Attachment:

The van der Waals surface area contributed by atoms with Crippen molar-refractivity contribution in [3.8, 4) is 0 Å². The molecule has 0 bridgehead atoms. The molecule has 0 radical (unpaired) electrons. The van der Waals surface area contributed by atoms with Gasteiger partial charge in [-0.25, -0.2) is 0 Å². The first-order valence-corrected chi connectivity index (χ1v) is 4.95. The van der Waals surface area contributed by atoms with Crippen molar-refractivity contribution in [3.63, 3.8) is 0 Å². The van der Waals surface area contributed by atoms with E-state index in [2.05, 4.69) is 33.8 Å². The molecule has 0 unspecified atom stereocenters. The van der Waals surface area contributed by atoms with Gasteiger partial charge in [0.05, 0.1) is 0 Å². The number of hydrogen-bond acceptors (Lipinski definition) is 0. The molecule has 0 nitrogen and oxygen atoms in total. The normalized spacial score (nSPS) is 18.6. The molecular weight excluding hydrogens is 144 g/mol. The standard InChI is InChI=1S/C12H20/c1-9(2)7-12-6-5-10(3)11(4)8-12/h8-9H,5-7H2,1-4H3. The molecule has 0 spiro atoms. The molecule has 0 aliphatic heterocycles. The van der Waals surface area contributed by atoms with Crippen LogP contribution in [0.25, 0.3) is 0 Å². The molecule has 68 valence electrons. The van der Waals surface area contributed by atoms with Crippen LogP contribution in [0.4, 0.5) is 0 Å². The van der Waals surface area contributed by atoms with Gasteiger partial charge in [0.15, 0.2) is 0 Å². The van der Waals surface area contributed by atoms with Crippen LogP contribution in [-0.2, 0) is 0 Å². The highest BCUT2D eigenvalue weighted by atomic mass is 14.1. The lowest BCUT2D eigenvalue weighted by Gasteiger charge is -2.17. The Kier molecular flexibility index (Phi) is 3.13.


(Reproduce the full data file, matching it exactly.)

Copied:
The van der Waals surface area contributed by atoms with Crippen molar-refractivity contribution in [3.8, 4) is 0 Å². The molecule has 0 bridgehead atoms. The molecule has 0 radical (unpaired) electrons. The van der Waals surface area contributed by atoms with Gasteiger partial charge in [-0.25, -0.2) is 0 Å². The first-order valence-corrected chi connectivity index (χ1v) is 4.95. The van der Waals surface area contributed by atoms with Crippen molar-refractivity contribution in [3.63, 3.8) is 0 Å². The van der Waals surface area contributed by atoms with E-state index in [2.05, 4.69) is 33.8 Å². The molecule has 0 unspecified atom stereocenters. The van der Waals surface area contributed by atoms with Gasteiger partial charge in [0.05, 0.1) is 0 Å². The number of hydrogen-bond acceptors (Lipinski definition) is 0. The molecule has 0 nitrogen and oxygen atoms in total. The normalized spacial score (nSPS) is 18.6. The molecular weight excluding hydrogens is 144 g/mol. The standard InChI is InChI=1S/C12H20/c1-9(2)7-12-6-5-10(3)11(4)8-12/h8-9H,5-7H2,1-4H3. The molecule has 0 spiro atoms. The molecule has 0 aliphatic heterocycles. The van der Waals surface area contributed by atoms with Crippen LogP contribution in [0.25, 0.3) is 0 Å². The molecule has 68 valence electrons. The van der Waals surface area contributed by atoms with Crippen LogP contribution in [0.4, 0.5) is 0 Å². The van der Waals surface area contributed by atoms with Gasteiger partial charge in [0.15, 0.2) is 0 Å². The van der Waals surface area contributed by atoms with Crippen LogP contribution in [-0.2, 0) is 0 Å². The highest BCUT2D eigenvalue weighted by atomic mass is 14.1. The lowest BCUT2D eigenvalue weighted by Gasteiger charge is -2.17. The Kier molecular flexibility index (Phi) is 3.13.